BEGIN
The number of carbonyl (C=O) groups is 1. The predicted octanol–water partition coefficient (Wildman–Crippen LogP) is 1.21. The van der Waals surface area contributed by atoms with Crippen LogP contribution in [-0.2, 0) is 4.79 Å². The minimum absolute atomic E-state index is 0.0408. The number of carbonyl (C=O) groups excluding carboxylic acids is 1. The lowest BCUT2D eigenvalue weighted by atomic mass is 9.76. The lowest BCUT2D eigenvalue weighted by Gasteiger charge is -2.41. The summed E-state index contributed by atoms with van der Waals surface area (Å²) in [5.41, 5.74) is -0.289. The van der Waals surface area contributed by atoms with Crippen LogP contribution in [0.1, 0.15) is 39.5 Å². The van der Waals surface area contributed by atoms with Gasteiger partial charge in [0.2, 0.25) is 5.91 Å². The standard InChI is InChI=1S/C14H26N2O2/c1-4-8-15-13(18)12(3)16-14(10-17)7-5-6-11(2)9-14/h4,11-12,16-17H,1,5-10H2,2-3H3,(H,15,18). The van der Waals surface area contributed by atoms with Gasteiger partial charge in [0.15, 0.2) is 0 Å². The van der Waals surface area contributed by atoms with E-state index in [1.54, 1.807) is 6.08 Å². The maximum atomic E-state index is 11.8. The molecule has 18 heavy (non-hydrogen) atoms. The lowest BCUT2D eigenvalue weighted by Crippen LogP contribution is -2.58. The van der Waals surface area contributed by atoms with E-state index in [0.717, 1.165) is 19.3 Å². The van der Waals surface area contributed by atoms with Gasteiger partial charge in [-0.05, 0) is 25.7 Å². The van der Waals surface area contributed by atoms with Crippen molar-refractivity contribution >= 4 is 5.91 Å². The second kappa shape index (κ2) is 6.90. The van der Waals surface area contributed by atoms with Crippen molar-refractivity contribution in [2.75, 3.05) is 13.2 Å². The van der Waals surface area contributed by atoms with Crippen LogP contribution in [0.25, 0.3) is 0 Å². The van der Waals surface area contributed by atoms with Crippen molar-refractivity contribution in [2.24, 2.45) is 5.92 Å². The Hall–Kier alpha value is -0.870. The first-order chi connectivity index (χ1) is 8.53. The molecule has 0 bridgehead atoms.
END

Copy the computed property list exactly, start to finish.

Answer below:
The number of carbonyl (C=O) groups is 1. The predicted octanol–water partition coefficient (Wildman–Crippen LogP) is 1.21. The van der Waals surface area contributed by atoms with Crippen LogP contribution in [-0.2, 0) is 4.79 Å². The minimum absolute atomic E-state index is 0.0408. The number of carbonyl (C=O) groups excluding carboxylic acids is 1. The lowest BCUT2D eigenvalue weighted by atomic mass is 9.76. The lowest BCUT2D eigenvalue weighted by Gasteiger charge is -2.41. The summed E-state index contributed by atoms with van der Waals surface area (Å²) in [5.41, 5.74) is -0.289. The van der Waals surface area contributed by atoms with Crippen LogP contribution in [0.1, 0.15) is 39.5 Å². The van der Waals surface area contributed by atoms with Gasteiger partial charge in [0.2, 0.25) is 5.91 Å². The standard InChI is InChI=1S/C14H26N2O2/c1-4-8-15-13(18)12(3)16-14(10-17)7-5-6-11(2)9-14/h4,11-12,16-17H,1,5-10H2,2-3H3,(H,15,18). The van der Waals surface area contributed by atoms with Gasteiger partial charge in [0.15, 0.2) is 0 Å². The van der Waals surface area contributed by atoms with E-state index in [1.54, 1.807) is 6.08 Å². The maximum atomic E-state index is 11.8. The molecule has 18 heavy (non-hydrogen) atoms. The lowest BCUT2D eigenvalue weighted by Crippen LogP contribution is -2.58. The van der Waals surface area contributed by atoms with E-state index in [0.717, 1.165) is 19.3 Å². The van der Waals surface area contributed by atoms with Gasteiger partial charge in [-0.05, 0) is 25.7 Å². The van der Waals surface area contributed by atoms with Crippen molar-refractivity contribution >= 4 is 5.91 Å². The second kappa shape index (κ2) is 6.90. The van der Waals surface area contributed by atoms with Crippen molar-refractivity contribution in [2.75, 3.05) is 13.2 Å². The van der Waals surface area contributed by atoms with Crippen LogP contribution in [0.25, 0.3) is 0 Å². The van der Waals surface area contributed by atoms with Crippen molar-refractivity contribution in [2.24, 2.45) is 5.92 Å². The Hall–Kier alpha value is -0.870. The first-order chi connectivity index (χ1) is 8.53. The molecule has 0 bridgehead atoms.